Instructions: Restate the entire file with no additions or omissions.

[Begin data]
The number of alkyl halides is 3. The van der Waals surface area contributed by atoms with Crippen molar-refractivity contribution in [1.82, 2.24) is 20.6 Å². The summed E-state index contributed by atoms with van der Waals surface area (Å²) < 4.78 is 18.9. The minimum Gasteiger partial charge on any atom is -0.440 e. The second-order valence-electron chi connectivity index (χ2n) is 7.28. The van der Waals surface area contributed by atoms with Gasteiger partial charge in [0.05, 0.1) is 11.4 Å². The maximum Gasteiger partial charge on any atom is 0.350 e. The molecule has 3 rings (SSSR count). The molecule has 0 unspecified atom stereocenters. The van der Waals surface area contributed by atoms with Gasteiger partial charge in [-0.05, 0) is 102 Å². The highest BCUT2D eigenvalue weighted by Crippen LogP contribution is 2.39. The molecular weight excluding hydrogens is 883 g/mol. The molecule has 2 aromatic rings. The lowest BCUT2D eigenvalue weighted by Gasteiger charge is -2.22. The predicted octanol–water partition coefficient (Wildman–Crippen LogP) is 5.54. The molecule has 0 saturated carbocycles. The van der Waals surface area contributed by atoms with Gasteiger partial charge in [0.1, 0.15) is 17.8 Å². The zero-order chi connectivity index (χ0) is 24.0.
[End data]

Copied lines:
The number of alkyl halides is 3. The van der Waals surface area contributed by atoms with Crippen molar-refractivity contribution in [1.82, 2.24) is 20.6 Å². The summed E-state index contributed by atoms with van der Waals surface area (Å²) < 4.78 is 18.9. The minimum Gasteiger partial charge on any atom is -0.440 e. The second-order valence-electron chi connectivity index (χ2n) is 7.28. The van der Waals surface area contributed by atoms with Gasteiger partial charge in [0.05, 0.1) is 11.4 Å². The maximum Gasteiger partial charge on any atom is 0.350 e. The molecule has 3 rings (SSSR count). The molecule has 0 unspecified atom stereocenters. The van der Waals surface area contributed by atoms with Gasteiger partial charge in [-0.05, 0) is 102 Å². The highest BCUT2D eigenvalue weighted by Crippen LogP contribution is 2.39. The molecular weight excluding hydrogens is 883 g/mol. The molecule has 2 aromatic rings. The lowest BCUT2D eigenvalue weighted by Gasteiger charge is -2.22. The predicted octanol–water partition coefficient (Wildman–Crippen LogP) is 5.54. The molecule has 0 saturated carbocycles. The van der Waals surface area contributed by atoms with Gasteiger partial charge in [0.1, 0.15) is 17.8 Å². The zero-order chi connectivity index (χ0) is 24.0.